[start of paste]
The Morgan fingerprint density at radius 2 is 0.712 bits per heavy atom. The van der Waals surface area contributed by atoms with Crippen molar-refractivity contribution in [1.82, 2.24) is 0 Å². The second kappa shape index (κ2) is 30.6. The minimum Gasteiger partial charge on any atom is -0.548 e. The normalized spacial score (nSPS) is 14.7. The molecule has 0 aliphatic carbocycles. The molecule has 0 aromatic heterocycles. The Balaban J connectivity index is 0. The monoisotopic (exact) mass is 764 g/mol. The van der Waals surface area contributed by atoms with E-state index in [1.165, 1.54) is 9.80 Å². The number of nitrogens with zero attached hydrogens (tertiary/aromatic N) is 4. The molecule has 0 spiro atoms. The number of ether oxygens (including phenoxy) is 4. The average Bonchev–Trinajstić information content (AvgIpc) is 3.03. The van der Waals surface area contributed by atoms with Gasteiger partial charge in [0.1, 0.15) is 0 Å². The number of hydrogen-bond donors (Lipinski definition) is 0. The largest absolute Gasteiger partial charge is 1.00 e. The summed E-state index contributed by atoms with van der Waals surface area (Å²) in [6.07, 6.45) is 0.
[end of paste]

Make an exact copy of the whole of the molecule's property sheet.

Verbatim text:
The Morgan fingerprint density at radius 2 is 0.712 bits per heavy atom. The van der Waals surface area contributed by atoms with Crippen molar-refractivity contribution in [1.82, 2.24) is 0 Å². The second kappa shape index (κ2) is 30.6. The minimum Gasteiger partial charge on any atom is -0.548 e. The normalized spacial score (nSPS) is 14.7. The molecule has 0 aliphatic carbocycles. The molecule has 0 aromatic heterocycles. The Balaban J connectivity index is 0. The monoisotopic (exact) mass is 764 g/mol. The van der Waals surface area contributed by atoms with E-state index in [1.165, 1.54) is 9.80 Å². The number of nitrogens with zero attached hydrogens (tertiary/aromatic N) is 4. The molecule has 0 spiro atoms. The number of ether oxygens (including phenoxy) is 4. The average Bonchev–Trinajstić information content (AvgIpc) is 3.03. The van der Waals surface area contributed by atoms with Gasteiger partial charge in [0.1, 0.15) is 0 Å². The number of hydrogen-bond donors (Lipinski definition) is 0. The largest absolute Gasteiger partial charge is 1.00 e. The summed E-state index contributed by atoms with van der Waals surface area (Å²) in [6.07, 6.45) is 0.